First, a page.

It could also be hypothesized that both depression and increased cancer risk could be related to the presence of one or more genetic characteristics that may be either common or very nearly located in the genome. For the time being, we have no evidence, however, to support this latter hypothesis.
It could also be argued that women experiencing depression at early ages are less likely to have a large number of children, thereby increasing their breast cancer risk.
Alcohol intake  and smoking  may have an effect on the relation between depression and cancer risk. Such effect may either be called confounding or a step in the etiological path from depression resulting in increased smoking or drinking and finally increased cancer risk. However, in our review we did not find any significant difference between studies that adjusted for smoking and those that did not.
In the past, experimental studies have suggested that antidepressant drugs may increase cancer risk or promote tumor growth [31, 32]. Lawlor et al. performed a systematic review on the epidemiologic and trial evidence of an association between antidepressant drugs and breast cancer. Pooled data from 31 primary efficacy drug company trials of fluoxetine suggested no increased risk, but the short duration of these trials may have been insufficient to detect an association . The authors also included 5 cohort studies. One prospective study found an increased breast cancer risk after adjustment for a number of potential confounding factors. The other studies reported no significant association. In 2003 another review collected data from six studies on antidepressant drugs and breast cancer risk. Several studies reported that certain antidepressant drugs may be associated with a slightly increased breast cancer risk, however literature was inconsistent. Methodological limitations of these studies include lack of adjustment for potential confounders, lack of information on duration of use and limited sample sizes . The most recent review we found suggests that antidepressant use might increase the risk of breast cancer, because some psychotropic drugs raise prolactine levels and some specific antidepressants acted as tumor promoters in rodents. However, similar to other reviews also this one doesn't report an increase risk of breast cancer after the use of antidepressants . So, with the evidence available at this moment, it is difficult to disentangle the possible effects of depression and antidepressants on the occurrence of subsequent cancer. It therefore will also be difficult to translate these results in preventive interventions.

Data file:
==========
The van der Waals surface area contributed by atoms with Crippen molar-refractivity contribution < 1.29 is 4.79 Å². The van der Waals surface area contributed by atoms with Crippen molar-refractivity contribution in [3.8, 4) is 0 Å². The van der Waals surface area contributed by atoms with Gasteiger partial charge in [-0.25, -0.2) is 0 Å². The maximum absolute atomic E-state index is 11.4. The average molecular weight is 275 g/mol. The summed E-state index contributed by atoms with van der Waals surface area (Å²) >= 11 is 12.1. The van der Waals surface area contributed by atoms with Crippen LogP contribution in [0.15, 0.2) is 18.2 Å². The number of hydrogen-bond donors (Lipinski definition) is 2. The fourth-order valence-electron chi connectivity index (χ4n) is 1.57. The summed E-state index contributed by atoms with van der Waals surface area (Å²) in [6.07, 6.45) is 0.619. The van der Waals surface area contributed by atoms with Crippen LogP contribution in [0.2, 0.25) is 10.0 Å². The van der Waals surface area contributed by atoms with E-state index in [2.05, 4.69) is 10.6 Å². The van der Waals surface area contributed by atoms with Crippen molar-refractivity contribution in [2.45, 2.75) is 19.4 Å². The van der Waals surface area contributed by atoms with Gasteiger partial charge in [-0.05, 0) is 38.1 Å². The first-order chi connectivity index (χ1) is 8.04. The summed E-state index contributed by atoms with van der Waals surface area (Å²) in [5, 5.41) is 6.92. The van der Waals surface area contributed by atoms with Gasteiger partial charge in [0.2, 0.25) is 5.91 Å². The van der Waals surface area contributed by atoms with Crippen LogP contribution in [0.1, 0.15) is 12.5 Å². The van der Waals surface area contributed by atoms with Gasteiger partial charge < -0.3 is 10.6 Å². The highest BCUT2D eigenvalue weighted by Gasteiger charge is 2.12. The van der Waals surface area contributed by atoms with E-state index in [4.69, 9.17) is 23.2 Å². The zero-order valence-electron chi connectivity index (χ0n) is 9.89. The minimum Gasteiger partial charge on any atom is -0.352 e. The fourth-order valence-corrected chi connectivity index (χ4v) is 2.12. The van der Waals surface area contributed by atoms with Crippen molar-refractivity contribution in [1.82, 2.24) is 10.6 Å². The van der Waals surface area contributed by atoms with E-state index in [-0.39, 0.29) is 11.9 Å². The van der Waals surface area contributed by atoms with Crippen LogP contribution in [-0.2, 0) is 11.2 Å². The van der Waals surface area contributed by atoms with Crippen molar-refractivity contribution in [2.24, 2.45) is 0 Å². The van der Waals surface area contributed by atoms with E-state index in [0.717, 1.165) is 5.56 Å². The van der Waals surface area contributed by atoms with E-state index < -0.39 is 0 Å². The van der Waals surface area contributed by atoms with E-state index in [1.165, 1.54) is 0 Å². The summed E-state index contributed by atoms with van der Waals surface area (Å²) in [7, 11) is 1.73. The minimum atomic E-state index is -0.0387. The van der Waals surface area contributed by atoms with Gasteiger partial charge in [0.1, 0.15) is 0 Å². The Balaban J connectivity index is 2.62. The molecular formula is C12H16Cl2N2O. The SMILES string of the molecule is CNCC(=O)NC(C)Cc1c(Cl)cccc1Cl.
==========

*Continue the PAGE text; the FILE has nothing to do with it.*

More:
Summarizing, we believe that this review presents a tendency towards a small and marginally significant association between depression and subsequent overall cancer risk and forwards a stronger increase of breast cancer risk emerging many years after a previous depression.
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We acknowledge the secretarial help of Berna Schouten in finalizing this manuscript.